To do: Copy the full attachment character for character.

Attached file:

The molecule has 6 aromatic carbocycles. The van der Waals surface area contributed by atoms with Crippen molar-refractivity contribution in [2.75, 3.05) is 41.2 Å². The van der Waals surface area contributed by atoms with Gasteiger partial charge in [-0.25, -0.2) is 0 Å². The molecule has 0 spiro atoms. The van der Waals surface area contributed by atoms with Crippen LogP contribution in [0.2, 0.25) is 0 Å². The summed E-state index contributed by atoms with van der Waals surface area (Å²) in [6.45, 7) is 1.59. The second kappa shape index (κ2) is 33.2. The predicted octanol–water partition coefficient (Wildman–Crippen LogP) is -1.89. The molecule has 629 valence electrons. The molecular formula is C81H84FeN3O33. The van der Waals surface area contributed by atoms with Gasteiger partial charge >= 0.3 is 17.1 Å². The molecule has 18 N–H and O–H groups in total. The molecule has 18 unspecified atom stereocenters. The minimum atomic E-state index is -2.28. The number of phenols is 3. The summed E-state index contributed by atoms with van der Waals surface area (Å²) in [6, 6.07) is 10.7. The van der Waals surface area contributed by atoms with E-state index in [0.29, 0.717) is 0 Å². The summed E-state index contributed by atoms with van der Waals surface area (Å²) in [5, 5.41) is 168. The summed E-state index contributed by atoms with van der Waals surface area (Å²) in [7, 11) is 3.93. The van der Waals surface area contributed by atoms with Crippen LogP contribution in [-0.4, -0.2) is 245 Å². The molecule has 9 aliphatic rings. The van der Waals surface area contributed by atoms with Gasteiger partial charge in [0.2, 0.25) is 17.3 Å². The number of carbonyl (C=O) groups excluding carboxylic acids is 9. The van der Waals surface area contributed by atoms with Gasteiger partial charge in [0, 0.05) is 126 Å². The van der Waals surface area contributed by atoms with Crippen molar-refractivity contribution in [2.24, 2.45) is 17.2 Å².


The molecule has 6 aromatic carbocycles. The van der Waals surface area contributed by atoms with Crippen molar-refractivity contribution in [2.75, 3.05) is 41.2 Å². The van der Waals surface area contributed by atoms with Gasteiger partial charge in [-0.25, -0.2) is 0 Å². The molecule has 0 spiro atoms. The van der Waals surface area contributed by atoms with Crippen LogP contribution in [0.2, 0.25) is 0 Å². The summed E-state index contributed by atoms with van der Waals surface area (Å²) in [6.45, 7) is 1.59. The second kappa shape index (κ2) is 33.2. The predicted octanol–water partition coefficient (Wildman–Crippen LogP) is -1.89. The molecule has 629 valence electrons. The molecular formula is C81H84FeN3O33. The van der Waals surface area contributed by atoms with Gasteiger partial charge >= 0.3 is 17.1 Å². The molecule has 18 N–H and O–H groups in total. The molecule has 18 unspecified atom stereocenters. The minimum atomic E-state index is -2.28. The number of phenols is 3. The summed E-state index contributed by atoms with van der Waals surface area (Å²) in [6, 6.07) is 10.7. The van der Waals surface area contributed by atoms with E-state index in [0.29, 0.717) is 0 Å². The summed E-state index contributed by atoms with van der Waals surface area (Å²) in [5, 5.41) is 168. The summed E-state index contributed by atoms with van der Waals surface area (Å²) in [7, 11) is 3.93. The van der Waals surface area contributed by atoms with Crippen LogP contribution in [-0.4, -0.2) is 245 Å². The molecule has 9 aliphatic rings. The van der Waals surface area contributed by atoms with Gasteiger partial charge in [0.2, 0.25) is 17.3 Å². The number of carbonyl (C=O) groups excluding carboxylic acids is 9. The van der Waals surface area contributed by atoms with Gasteiger partial charge in [0, 0.05) is 126 Å². The van der Waals surface area contributed by atoms with Crippen molar-refractivity contribution in [2.24, 2.45) is 17.2 Å².